By Adesholla Bishop
“In today’s globalised world, language skills are essential. It is for this reason that you are expected to reach a certain level of competence in a language … during your studies at AUC,” reads the description of the language requirement on the AUC website. The six languages AUC offers – Dutch, French, German, Spanish, Mandarin Chinese, and Arabic – have become integral to AUC’s provision of a Liberal Arts and Sciences education in the years since the university’s establishment.
Yet, The Herring has learned from various sources that the future role of languages within the AUC curriculum is uncertain. Several faculty members disclose that there are ongoing discussions about removing these courses from students’ graduation requirements, an anticipated change that would make the languages optional rather than mandatory courses.
Dr. Michiel van Drunen, Director of Education at AUC, confirms that there may be incoming changes to the language courses, but is unable to specify the extent of these changes. “We are indeed looking into the language course offerings within AUC Next,” he says, continuing that “it is a bit early to discuss this … because we are still in an exploratory phase.”
AUC Next, to which van Drunen refers, is “the name for the process of developing a new five-year strategic vision for AUC,” explains Head of Studies Academic Core Dr. Marianne Riphagen. Involved in this process are the AUC Management Team as well as the three participatory governance bodies of the Board of Studies, the Student Council, and the Works Council. Other AUC faculty and students have also had the opportunity to contribute to AUC Next in various Community Sessions earlier this academic year.
A document shared in November 2020 introduces and details the original vision of AUC Next, describing it as “a fresh look at our [AUC’s] curriculum” and a successor to AUC21, the five-year plan for AUC that was developed in 2016. Language courses appear to be being discussed as part of AUC Next’s goal to “further simplify degree requirements and associated procedures.”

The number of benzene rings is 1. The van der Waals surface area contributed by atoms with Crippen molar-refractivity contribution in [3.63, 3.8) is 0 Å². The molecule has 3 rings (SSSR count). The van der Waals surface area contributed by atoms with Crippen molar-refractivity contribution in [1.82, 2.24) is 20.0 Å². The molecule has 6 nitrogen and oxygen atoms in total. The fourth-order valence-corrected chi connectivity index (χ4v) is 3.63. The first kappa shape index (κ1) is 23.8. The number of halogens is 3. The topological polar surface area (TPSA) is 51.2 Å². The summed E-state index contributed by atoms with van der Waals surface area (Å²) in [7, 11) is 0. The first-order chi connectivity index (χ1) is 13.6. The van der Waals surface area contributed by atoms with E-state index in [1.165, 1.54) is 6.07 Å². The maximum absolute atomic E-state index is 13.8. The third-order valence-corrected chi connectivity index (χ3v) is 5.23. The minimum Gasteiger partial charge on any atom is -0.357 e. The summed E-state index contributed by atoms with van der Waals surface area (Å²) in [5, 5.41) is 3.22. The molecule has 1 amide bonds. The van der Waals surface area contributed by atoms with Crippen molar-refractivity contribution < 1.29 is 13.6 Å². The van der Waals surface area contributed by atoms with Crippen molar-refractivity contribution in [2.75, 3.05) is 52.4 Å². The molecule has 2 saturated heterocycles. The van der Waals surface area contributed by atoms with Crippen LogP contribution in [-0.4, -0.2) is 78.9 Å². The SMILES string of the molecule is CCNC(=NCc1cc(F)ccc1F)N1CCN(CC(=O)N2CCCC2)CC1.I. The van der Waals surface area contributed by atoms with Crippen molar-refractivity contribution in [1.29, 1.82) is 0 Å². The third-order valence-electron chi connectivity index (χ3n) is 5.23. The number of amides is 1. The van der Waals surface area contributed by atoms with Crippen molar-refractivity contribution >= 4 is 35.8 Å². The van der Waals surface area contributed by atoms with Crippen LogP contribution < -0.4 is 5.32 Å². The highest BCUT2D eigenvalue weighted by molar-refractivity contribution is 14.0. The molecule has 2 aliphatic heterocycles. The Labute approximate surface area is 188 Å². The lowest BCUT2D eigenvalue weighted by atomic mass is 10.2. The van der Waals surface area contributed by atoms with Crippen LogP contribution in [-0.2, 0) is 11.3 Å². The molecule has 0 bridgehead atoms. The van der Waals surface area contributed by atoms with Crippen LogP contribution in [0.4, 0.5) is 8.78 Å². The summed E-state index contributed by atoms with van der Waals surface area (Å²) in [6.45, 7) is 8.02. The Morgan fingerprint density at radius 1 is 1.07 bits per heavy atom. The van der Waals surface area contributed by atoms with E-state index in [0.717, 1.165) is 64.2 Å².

Riphagen says that “conversations about a change to the language requirement have occurred within AUC Next meetings from early on in the strategic vision development.” News of these conversations began spreading earlier this year, resulting in a petition entitled “Protect the languages at AUC” being shared among the university’s students, faculty, alumni, and parents.
Many concerns about changes to the language requirement relate not only to the loss of language competency that this change could bring but also to the impacts it will have on intercultural understanding since, as Riphagen states, “language is culture.”
Dr. Dawn Skorczewski, lecturer and coordinator of languages at AUC emphasises that diversity is central to the ongoing discussions about language courses: “How is AUC imagining our students, how is it imagining our faculty, and how is it imagining who we are all becoming together as students, as faculty, and as administrators?”
Belén Arias García, a Spanish lecturer and assistant coordinator of languages at AUC, shares a similar sentiment: “AUC language courses are not about language skills only; they are about intercultural competence and understanding yourself through others, respecting others, and building up empathy for other cultures, other beliefs, other values.”
In a group interview, Skorczewski and Arias García, joined by Arabic lecturer and incoming coordinator of languages Mona Hegazy, express particular frustrations with the justification of the anticipated change to the language requirement. “The problem is that their [AUC Next’s] answers are that students already know languages or that they want more specialisation, but they don’t give you real reasons,” Hegazy says. “There are answers, but no reasons.”
Skorczewski explains that “the language courses receive some of the very best evaluations in the university,” but Hegazy adds that “students are usually positive about doing the languages after they do them.” These lecturers worry that students will opt not to take language courses if the requirement is removed, potentially leading to low enrollment rates and, eventually, the cancellation of several language courses.
In an effort to maintain the language requirement, Arias García and Hegazy compiled an Education Development Initiative (EDI) with two other lecturers associated with AUC and the University of Amsterdam. Arias García explains that the EDI reinforces “the idea of learning a language through culture, and it designs a whole portfolio or catalogue for teachers with cultural activities” in its provision of both research into the value of and a theoretical framework for achieving intercultural competence through languages.
This EDI was shared with AUC Next, but neither Arias García nor Hegazy believes it has influenced the ongoing decisions regarding language requirements. “For me, it feels a little bit like a lost cause, like this decision has been made – not by us, definitely not by the students,” Arias García says. She adds, “There is uncertainty about what is going to happen with the languages, and we need a deeper discussion of how to shape the curriculum at AUC.”
Explicit details regarding the anticipated changes to AUC’s language requirements, as well as when any changes will go into effect, are still outstanding. An official announcement of these details is expected to follow the finalisation of AUC Next in the upcoming academic year.